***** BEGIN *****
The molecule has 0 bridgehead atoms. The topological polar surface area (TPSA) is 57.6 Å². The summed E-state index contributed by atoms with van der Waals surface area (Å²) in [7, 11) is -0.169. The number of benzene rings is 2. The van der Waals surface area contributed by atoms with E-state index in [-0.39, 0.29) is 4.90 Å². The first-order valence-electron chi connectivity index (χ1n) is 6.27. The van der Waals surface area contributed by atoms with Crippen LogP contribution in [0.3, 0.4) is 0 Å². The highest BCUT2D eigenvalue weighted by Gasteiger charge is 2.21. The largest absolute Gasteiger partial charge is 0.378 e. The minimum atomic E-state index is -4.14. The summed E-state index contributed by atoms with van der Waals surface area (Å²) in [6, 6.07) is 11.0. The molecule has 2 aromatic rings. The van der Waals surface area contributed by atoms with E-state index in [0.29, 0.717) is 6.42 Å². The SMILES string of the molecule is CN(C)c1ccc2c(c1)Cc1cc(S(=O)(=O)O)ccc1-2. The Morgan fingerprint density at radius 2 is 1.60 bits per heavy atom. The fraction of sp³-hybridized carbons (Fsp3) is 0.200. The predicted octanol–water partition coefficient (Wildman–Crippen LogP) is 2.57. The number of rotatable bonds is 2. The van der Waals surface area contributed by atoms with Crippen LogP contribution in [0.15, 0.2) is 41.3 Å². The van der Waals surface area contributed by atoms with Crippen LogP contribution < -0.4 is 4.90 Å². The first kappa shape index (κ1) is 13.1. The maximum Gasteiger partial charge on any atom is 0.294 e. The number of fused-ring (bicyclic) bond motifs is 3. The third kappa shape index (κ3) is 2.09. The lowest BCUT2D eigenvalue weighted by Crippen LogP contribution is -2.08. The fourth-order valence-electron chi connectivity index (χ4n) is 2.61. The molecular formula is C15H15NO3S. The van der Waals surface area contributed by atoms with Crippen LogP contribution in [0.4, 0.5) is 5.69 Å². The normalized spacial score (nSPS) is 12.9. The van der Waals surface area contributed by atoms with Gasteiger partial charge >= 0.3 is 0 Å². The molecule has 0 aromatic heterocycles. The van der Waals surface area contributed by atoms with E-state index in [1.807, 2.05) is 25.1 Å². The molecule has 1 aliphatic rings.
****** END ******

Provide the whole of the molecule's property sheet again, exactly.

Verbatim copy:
The molecule has 0 bridgehead atoms. The topological polar surface area (TPSA) is 57.6 Å². The summed E-state index contributed by atoms with van der Waals surface area (Å²) in [7, 11) is -0.169. The number of benzene rings is 2. The van der Waals surface area contributed by atoms with E-state index in [-0.39, 0.29) is 4.90 Å². The first-order valence-electron chi connectivity index (χ1n) is 6.27. The van der Waals surface area contributed by atoms with Crippen LogP contribution in [0.3, 0.4) is 0 Å². The highest BCUT2D eigenvalue weighted by Gasteiger charge is 2.21. The largest absolute Gasteiger partial charge is 0.378 e. The minimum atomic E-state index is -4.14. The summed E-state index contributed by atoms with van der Waals surface area (Å²) in [6, 6.07) is 11.0. The molecule has 2 aromatic rings. The van der Waals surface area contributed by atoms with E-state index in [0.29, 0.717) is 6.42 Å². The SMILES string of the molecule is CN(C)c1ccc2c(c1)Cc1cc(S(=O)(=O)O)ccc1-2. The Morgan fingerprint density at radius 2 is 1.60 bits per heavy atom. The fraction of sp³-hybridized carbons (Fsp3) is 0.200. The predicted octanol–water partition coefficient (Wildman–Crippen LogP) is 2.57. The number of rotatable bonds is 2. The van der Waals surface area contributed by atoms with Crippen LogP contribution in [0.15, 0.2) is 41.3 Å². The van der Waals surface area contributed by atoms with Crippen LogP contribution < -0.4 is 4.90 Å². The first kappa shape index (κ1) is 13.1. The maximum Gasteiger partial charge on any atom is 0.294 e. The number of fused-ring (bicyclic) bond motifs is 3. The third kappa shape index (κ3) is 2.09. The lowest BCUT2D eigenvalue weighted by Crippen LogP contribution is -2.08. The fourth-order valence-electron chi connectivity index (χ4n) is 2.61. The molecular formula is C15H15NO3S. The van der Waals surface area contributed by atoms with Crippen LogP contribution in [0.4, 0.5) is 5.69 Å². The normalized spacial score (nSPS) is 12.9. The van der Waals surface area contributed by atoms with Gasteiger partial charge >= 0.3 is 0 Å². The molecule has 0 aromatic heterocycles. The van der Waals surface area contributed by atoms with E-state index in [1.807, 2.05) is 25.1 Å². The molecule has 1 aliphatic rings.